# DPWM (16bit would be best)

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#### misiacik7

##### New Member
Hi there,

searching for a schematic of Digital PWM circuit, 12bit minimum, best would be 16bit. I want to drive the PWM analog, and later via PC (USB). I want to have 4 DPWM onboard. Want it cheap

Is there a way to do it, best would be to be able to connect more same boards together if I want to control it via PC, to have a control of them via single USB.
But this is sound of a future, for now I want to control it analog (Potenciometer without cycle limits (dont know how it is called )).

Is there a way to make it fade in (0% - 100%) when turned on in some seconds and to fade it out (100% - 0%) when it is turned off (with some 10s delay and then being fading out)?

#### dougy83

##### Well-Known Member
Any reason for digital pwm? If you want to control it with analogue & digital, you may find it easier to make use of an analogue PWM circuit. It's straight-forward to drive with analogue; it can be controlled with digital also using a DAC.

You could alternatively use a microcontroller which may have all the DPWM you desire; the problem is that the PWM frequency will be very low for 16-bit resolution. With the analogue PWM there is not this problem (possibly problems with noise causing a reduction in bit resolution though).

As for fading (ramping) the control voltage, you can use an opamp configured as an integrator with the switching at the input.

#### blueroomelectronics

##### Well-Known Member
How did you determine you need a 16 bit PWM, what would need that sort of resolution and at what frequency? What do you consider cheap?

#### misiacik7

##### New Member

I builded analog PWM with 555 timer so far with potenciometer, work well.

I want it to dim the leds... 4 / per board. I want the funcion I mentioned before (TURN on by fading in, delayed turn off by fading out).

I want it to via the potenciometer without positions, dont know how it is called. Please tell me. It is used in some stereos (is it digital pot.)

Cheap, means less then 10€ (15\$) per board.

-12 bit (should be enough? 4095 steps for LED to get smooth dimming) (I am a bit megaloman if it comes to values )
-4 PWM outputs
-interface for digital com. for the future...
-ability to connect the same boards together and control them via one interface...

any idea

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#### Gayan Soyza

##### Active Member
For fading LEDs 128 levels more than enough to make it smooth.If you need more go for 256 levels.You can make a software PWM without going for high end PICs.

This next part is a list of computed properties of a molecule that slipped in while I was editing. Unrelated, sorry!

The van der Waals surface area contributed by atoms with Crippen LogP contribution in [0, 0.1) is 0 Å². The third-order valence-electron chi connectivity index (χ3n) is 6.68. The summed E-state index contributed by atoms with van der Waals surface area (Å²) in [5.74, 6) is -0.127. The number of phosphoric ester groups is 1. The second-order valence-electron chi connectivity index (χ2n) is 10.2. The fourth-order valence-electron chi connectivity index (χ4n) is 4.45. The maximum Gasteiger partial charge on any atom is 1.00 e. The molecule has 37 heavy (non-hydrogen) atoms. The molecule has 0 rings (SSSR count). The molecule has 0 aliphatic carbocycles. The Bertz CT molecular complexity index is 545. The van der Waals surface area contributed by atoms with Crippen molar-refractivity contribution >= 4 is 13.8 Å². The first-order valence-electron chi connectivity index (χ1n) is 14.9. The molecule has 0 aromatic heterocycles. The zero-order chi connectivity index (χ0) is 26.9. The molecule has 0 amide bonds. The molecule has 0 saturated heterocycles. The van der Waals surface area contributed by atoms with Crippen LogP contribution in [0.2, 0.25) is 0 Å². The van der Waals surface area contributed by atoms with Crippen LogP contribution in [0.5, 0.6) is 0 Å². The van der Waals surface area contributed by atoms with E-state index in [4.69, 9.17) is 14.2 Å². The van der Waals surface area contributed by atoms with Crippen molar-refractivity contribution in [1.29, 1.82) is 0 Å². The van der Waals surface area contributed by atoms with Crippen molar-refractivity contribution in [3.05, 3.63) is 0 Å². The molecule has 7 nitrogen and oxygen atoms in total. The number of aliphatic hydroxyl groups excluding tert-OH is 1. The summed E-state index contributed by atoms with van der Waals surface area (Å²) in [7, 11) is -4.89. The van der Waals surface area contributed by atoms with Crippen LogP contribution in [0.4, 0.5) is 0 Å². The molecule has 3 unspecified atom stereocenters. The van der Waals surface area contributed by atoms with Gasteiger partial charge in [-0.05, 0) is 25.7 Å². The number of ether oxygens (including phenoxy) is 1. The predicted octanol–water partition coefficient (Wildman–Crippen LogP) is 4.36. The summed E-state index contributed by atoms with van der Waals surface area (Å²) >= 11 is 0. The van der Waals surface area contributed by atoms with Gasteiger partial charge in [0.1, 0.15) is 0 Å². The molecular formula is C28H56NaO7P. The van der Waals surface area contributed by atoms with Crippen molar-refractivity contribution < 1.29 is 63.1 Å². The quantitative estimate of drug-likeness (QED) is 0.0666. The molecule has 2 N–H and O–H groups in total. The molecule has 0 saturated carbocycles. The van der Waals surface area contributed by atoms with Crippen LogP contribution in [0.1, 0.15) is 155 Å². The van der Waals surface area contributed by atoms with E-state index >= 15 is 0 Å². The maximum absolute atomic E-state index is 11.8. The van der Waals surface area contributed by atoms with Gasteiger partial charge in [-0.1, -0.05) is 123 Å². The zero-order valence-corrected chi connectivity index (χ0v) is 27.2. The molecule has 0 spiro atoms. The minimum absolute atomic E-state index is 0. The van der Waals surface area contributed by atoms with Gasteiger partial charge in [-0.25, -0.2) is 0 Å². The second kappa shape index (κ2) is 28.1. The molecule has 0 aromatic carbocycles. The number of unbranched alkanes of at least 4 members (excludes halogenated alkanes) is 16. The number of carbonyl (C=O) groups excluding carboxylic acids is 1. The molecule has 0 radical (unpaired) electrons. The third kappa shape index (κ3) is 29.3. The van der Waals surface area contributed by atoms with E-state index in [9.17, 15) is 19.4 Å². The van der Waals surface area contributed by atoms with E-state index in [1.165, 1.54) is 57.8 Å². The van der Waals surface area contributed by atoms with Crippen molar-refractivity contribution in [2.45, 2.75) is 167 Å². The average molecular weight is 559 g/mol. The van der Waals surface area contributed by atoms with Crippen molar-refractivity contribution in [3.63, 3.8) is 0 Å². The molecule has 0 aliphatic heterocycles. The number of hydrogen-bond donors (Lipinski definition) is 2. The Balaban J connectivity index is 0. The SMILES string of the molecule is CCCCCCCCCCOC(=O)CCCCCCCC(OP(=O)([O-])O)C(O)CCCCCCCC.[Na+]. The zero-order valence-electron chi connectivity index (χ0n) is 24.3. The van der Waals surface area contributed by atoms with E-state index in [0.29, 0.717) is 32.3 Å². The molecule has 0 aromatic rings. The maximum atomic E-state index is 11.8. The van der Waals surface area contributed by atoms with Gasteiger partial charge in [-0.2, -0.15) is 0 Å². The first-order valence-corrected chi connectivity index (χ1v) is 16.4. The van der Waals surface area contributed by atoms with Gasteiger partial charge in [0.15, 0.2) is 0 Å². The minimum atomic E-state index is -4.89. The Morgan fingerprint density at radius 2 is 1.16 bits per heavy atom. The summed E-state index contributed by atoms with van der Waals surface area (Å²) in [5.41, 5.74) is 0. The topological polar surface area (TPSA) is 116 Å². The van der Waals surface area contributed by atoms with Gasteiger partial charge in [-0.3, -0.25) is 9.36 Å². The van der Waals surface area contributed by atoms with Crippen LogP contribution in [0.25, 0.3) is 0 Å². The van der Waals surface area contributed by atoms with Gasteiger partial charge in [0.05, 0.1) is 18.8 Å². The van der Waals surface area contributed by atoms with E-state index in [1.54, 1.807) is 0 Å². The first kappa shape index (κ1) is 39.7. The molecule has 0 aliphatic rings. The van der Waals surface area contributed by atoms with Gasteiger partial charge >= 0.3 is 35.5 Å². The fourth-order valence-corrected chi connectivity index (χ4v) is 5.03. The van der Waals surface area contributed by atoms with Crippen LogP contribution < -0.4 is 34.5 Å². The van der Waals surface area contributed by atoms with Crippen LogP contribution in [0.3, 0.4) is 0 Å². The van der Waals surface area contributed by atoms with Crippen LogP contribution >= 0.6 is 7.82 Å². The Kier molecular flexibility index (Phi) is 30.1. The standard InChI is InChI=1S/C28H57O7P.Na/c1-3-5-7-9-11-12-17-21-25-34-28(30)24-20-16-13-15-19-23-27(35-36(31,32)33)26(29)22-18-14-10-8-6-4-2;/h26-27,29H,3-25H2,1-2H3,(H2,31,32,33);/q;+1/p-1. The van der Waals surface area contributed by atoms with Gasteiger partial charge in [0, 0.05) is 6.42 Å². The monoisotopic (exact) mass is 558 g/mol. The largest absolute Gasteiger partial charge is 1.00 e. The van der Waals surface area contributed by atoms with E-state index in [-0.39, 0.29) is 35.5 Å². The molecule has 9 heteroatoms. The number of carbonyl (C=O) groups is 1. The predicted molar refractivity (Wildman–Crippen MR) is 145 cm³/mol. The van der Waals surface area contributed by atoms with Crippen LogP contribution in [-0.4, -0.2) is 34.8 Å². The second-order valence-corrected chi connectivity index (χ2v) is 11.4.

If you cant do a software PWM then go for PIC18F4431.

#### Gayan Soyza

##### Active Member
For fading LEDs 128 levels more than enough to make it smooth.If you need more go for 256 levels.You can make a software PWM without going for high end PICs.

If you cant do a software PWM then go for PIC18F4431.

#### misiacik7

##### New Member
128 levels seems to be not eneugh for me, I will rather go more 4096 if it is not a problem... ( are you sure the 256 levels is enough to not see the flicker effect? )

what do you mean by software PWM? I am little bit amateur in this )

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#### mneary

##### New Member
256 levels is all you get in "DMX" theatrical lighting. As far as I know, there are no complaints. This is pretty much the world standard.

##### Banned
A linear fading effect on a light source is going to give a very abrupt feeling to the turn on and off. To make a smooth appearing fading effect you have to use a sine table.
Software PWM means you use a timer loop and turn the I/O lines on and off yourself. This can give you as many PWM channels as you have I/O pins for and time to process. The flicker between stages seems to be noticeble with 256 steps, but only if you're looking right at it and the fade time is long. 128 should be good enough for general effect. If you want really nice smooth fluid changes to the lightning aim for 1024 or so, anything higher is probably overkill unless you need a completely unnoticeable slow change in brightness over a very long length of time.

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#### Mr RB

##### Well-Known Member
You can generate the ON period just using TMR1 and an interrupt, this is easy enough to do on any pic and gives you 16bit resolution. You can generate 4 PWM signals by making one pulse after another.

#### misiacik7

##### New Member
I am not sure, but I want 4 separate channels...

OK, what is the general schematic for software PWM, what do I need (timer, ...). To get a better picture of it...

The potenciometer (wheel without positions I mentioned) what is it name?

If I want to control it that way, is it digital way, or analog?

thanks

##### Banned
Mr RB, why are you talking about TMR1 misiacik7 hasn't mentioned micro controllers of any kind yet.
I builded analog PWM with 555 timer so far with potenciometer, work well.

I want it to dim the leds... 4 / per board. I want the funcion I mentioned before (TURN on by fading in, delayed turn off by fading out).

I want it to via the potenciometer without positions, dont know how it is called. Please tell me. It is used in some stereos (is it digital pot.)